Civil ≠ Zealous?

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By rule and opinion the Indiana system of justice mandates civility.  Indeed, Indiana lawyers take an oath of civility.

“I do solemnly swear and affirm that…I will abstain from offensive personality and advance no fact prejudicial to the honor or reputation of a party or witness…”

Indiana Admission and Discipline Rule 22. 

Justice Steven David of the Indiana Supreme Court recently admonished Indiana lawyers that:

Professionalism and civility must be the foundation of the practice of law.  Upon this foundation we lay competency, honesty, dedication to the rule of law, passion, and humility.  Every lawyer and every judge is charged with the duty to maintain the respect due to the courts and each other.  Our clients and the public expect it.  Our profession demands it.

Wisner v. Laney, 984 N.E.2d 1201, 1205 (Ind. 2012).

Members of the defense bar, the plaintiffs bar, and the judiciary express concern over the erosion of civility in civil litigation.  There are those who respond that the good old days where never quite that good.  Indeed, century-old decisions cite to a lack of civility in the Indiana Bar:  “Counsel has need of learning the ethics of his profession anew if he believes that vituperation and scurrilous insinuation are useful to him or his client in presenting his case.”  Pittsburgh, C., C. St. L. Ry. Co. v. Muncie & Portland Traction Co., 77 N.E. 941 (Ind. 1906).

However, various studies and surveys provide empirical data that contemporary lawyers sense a decline in the level of civility in the practice of law.  See the Final Report of the Committee on Civility of the Seventh Federal Judicial Circuit (West 1992), reprinted in 143 F.R.D. 441 (1992) (42% of all attorneys felt incivility to be a problem). As a matter of unscientific clinical observation, nearly every civil litigator in Indiana whose practice spans three decades or more, if pressed, will cite a precipitous decline in civility as perhaps the most significant change in the practice of law in Indiana.  More importantly, those uniquely positioned to observe and critique the behavior of Indiana lawyers publically comment on the decline of standards of civility in Indiana.  U.S. Magistrate Judge V. Sue Shields of Southern District is one of those uniquely positioned, and shortly before retiring from an historical career that spanned a good part of Indiana legal history, she commented on the state of civility in Indiana:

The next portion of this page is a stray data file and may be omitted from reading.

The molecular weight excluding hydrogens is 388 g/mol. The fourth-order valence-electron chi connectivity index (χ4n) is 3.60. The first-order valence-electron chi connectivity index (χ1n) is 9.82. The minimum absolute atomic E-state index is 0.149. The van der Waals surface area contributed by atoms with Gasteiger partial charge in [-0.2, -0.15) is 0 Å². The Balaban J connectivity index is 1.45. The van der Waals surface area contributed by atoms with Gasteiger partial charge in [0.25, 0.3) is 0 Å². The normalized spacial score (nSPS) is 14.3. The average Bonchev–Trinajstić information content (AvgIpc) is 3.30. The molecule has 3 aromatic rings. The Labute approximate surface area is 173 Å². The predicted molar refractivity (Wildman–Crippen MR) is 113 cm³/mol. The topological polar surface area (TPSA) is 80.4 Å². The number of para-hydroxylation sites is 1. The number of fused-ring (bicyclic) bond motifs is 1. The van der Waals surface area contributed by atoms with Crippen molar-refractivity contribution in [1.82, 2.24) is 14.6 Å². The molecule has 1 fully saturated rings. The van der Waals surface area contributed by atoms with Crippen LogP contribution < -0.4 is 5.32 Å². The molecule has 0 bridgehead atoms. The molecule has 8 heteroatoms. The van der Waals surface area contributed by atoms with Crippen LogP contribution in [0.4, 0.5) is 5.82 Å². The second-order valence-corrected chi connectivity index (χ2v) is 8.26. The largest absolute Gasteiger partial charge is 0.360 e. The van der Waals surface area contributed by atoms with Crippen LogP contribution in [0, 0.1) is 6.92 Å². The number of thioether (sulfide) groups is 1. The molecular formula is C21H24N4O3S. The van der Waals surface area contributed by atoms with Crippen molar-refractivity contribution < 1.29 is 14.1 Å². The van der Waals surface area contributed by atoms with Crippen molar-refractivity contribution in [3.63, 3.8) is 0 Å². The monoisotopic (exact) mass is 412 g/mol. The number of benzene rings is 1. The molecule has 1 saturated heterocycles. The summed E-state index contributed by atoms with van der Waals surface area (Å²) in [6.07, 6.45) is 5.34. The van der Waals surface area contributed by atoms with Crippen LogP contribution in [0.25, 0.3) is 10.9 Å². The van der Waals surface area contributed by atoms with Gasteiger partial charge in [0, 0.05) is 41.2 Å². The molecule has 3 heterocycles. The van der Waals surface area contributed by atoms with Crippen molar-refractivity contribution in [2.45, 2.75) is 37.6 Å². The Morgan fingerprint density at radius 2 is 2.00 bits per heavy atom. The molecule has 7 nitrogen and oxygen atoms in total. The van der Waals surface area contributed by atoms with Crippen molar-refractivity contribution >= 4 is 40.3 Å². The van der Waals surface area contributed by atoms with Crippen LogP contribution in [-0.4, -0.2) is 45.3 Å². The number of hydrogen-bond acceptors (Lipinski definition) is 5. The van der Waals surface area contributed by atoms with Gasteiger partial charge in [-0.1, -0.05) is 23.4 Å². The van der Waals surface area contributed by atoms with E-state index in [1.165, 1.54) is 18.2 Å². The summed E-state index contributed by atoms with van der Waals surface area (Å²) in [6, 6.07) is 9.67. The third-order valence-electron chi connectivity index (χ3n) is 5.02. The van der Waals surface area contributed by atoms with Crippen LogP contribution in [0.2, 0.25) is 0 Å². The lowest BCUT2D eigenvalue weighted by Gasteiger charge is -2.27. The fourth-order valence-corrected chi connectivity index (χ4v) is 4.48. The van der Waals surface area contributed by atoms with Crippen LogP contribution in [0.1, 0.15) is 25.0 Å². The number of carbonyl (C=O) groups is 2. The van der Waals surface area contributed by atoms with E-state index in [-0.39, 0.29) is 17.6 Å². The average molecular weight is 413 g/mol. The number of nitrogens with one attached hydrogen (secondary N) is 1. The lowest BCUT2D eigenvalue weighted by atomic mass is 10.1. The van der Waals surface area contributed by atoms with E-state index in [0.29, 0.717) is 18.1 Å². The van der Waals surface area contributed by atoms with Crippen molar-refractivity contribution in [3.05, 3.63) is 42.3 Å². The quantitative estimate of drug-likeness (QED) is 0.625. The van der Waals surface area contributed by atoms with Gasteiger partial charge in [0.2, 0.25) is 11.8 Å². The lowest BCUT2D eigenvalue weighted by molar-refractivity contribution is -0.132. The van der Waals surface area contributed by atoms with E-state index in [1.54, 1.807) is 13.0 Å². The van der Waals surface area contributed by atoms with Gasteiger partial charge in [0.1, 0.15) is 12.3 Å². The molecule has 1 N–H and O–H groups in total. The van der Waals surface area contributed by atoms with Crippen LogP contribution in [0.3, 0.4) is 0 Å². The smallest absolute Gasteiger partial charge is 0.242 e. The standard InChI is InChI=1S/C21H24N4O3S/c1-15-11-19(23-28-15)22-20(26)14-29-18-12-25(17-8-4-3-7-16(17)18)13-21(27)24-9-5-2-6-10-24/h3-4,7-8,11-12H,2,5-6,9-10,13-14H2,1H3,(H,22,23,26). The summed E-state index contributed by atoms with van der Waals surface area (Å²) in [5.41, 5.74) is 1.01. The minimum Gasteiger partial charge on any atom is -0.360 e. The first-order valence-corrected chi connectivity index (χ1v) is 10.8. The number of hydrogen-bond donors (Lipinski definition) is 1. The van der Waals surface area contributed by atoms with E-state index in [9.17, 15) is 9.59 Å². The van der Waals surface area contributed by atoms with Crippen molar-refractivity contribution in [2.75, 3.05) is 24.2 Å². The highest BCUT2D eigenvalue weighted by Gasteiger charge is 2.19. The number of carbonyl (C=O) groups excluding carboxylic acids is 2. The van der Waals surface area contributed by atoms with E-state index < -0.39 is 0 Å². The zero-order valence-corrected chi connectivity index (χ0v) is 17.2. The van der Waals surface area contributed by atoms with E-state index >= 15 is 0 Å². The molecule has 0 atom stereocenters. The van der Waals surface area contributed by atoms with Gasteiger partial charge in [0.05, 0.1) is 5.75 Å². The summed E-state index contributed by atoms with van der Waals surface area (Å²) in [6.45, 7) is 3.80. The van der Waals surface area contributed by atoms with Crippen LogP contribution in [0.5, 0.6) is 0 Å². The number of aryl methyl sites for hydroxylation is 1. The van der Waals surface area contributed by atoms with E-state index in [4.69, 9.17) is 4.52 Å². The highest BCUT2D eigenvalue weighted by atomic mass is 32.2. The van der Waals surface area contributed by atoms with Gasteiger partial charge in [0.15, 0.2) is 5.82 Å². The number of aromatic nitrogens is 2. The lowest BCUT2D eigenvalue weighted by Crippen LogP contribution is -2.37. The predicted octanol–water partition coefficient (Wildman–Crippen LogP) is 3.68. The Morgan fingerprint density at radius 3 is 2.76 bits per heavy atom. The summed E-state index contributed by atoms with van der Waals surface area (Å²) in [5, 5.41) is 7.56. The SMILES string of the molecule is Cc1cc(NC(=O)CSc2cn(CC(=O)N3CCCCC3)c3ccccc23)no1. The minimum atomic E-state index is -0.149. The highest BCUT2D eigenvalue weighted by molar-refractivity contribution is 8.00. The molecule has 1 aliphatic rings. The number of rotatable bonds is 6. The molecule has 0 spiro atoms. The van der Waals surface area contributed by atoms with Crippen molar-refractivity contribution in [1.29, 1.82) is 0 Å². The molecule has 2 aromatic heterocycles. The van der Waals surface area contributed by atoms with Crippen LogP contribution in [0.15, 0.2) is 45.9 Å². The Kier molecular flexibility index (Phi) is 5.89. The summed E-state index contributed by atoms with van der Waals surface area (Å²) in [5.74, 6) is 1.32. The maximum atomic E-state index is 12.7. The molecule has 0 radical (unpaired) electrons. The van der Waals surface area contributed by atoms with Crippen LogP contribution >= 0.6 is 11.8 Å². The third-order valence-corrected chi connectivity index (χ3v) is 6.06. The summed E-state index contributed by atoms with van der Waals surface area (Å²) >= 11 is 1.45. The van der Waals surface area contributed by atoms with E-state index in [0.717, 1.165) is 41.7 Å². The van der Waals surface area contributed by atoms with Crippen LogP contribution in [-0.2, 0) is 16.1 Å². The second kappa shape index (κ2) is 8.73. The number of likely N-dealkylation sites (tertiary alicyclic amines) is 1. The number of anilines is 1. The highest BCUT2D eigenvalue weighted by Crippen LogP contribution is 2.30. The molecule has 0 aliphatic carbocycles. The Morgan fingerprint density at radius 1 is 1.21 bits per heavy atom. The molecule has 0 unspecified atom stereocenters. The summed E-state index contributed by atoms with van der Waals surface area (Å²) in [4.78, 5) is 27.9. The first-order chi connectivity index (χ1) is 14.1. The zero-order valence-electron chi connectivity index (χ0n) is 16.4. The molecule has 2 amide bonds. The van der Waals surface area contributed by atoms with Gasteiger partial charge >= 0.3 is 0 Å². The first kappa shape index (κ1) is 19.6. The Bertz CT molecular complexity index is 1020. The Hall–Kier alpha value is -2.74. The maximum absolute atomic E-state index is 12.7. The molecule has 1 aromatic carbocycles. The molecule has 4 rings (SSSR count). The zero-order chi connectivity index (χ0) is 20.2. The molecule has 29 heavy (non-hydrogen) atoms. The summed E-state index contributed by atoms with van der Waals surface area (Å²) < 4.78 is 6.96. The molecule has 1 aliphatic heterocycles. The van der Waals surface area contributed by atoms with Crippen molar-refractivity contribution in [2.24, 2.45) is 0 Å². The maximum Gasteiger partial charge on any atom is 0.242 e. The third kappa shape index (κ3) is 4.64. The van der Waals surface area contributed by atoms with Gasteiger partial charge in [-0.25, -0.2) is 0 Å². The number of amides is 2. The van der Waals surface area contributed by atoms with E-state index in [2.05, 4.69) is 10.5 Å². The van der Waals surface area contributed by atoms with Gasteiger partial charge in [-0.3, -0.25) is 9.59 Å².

The magistrate judge, having spent forty years as a judge in this state, recalls a time when law was practiced with civility and grace; a time when simple disputes were resolved by a telephone call and agreements between counsel were sealed with a handshake; a time when disputes not so resolved were brought before the court in a manner that minimized expense and strife, recognizing that reasonable people can, at times, reasonably disagree.  As the instant dispute so clearly demonstrates, that time is no more.  The magistrate judge mourns its passing.

Paul Harris Stores, Inc. v. Pricewaterhouse Coopers LLP, No. 1:02-CV-1014-LJM/VSS, slip op. at 1 (S.D. Ind. Jan. 31, 2005).

Scholars and practitioners alike maintain that civil litigation in particular has been infected by incivility.  See Raymond M. Ripple, Learning Outside the Fire: Need for Civility and Instruction in Law School, 15 Notre Dame J.L. Ethics & Pub. Pol’y 359 (2001).  The root cause of incivility is much debated.  To many, the decline in civility in litigation is tied to incivility in society at large.  As one judge informed the Committee on Civility:

Today our talk is coarse and rude, our entertainment is vulgar and violent, our music is hard and loud, our institutions are weakened, our values are superficial, egoism has replaced altruism and cynicism pervades.  Amid these surroundings none should be surprised that the courtroom is less tranquil.

Academics tend to point to legal institutions which spawn conflicting notions of the concept of zealous advocacy within the adversary system of justice.  As observed by Justice Brent E. Dixon of the Indiana Supreme Court, “numerous causes are likely: client expectations based on frequent media portrayal of excessively aggressive lawyer styles, increased competition from growing number of attorneys, increasing law firm size with resulting losses of senior partner mentoring and role modeling, new emphasis on advertising, increased number of colleagues with resulting relative anonymity and institutional incentives for aggressive utilization of procedure rules.”  Brent Dickson, Julia Bunton Jackson, Renewing Lawyer Civility, 28 Val. U. L. Rev. 531 (1994).

Writing as the Executive Secretary of the Indiana Supreme Court Disciplinary Commission, Donald Lundberg addressed the amorphous nature of the duty of civility inherent in a higher calling and succinctly set forth the framework for thinking in terms of civility.  See Donald R. Lundberg, Zealotry v. Zeal: Thoughts about Lawyer Civility, 51-DEC Res Gestae 32 (2007).  As he writes, “It’s an odd thing, civility.”  Lundberg instructs that being civil is not the same as being ethical.  The Professional Rules of Conduct establish minimum standards of behavior, what it means to be merely compliant – ethical.  Civility is a higher calling, requiring temperament and judgment in excess of obedience to black letter rules.  “Civility is part of the culture of law practice as defined ‘lawyer-by-lawyer, act-by-act.’  Everything we do as lawyers either adds to a culture that fosters civility or detracts from it.”  Id.  The meaning of civility is generally defined by legal observers as treating opponents, litigants and judges with courtesy, dignity and kindness.”  See Learning Outside the Fire.  However, as Lundberg emphasizes, as applied to lawyers, “civility has more substance than the bland notion that you ought to be a nice person.” See Zealotry v. Zeal, *32.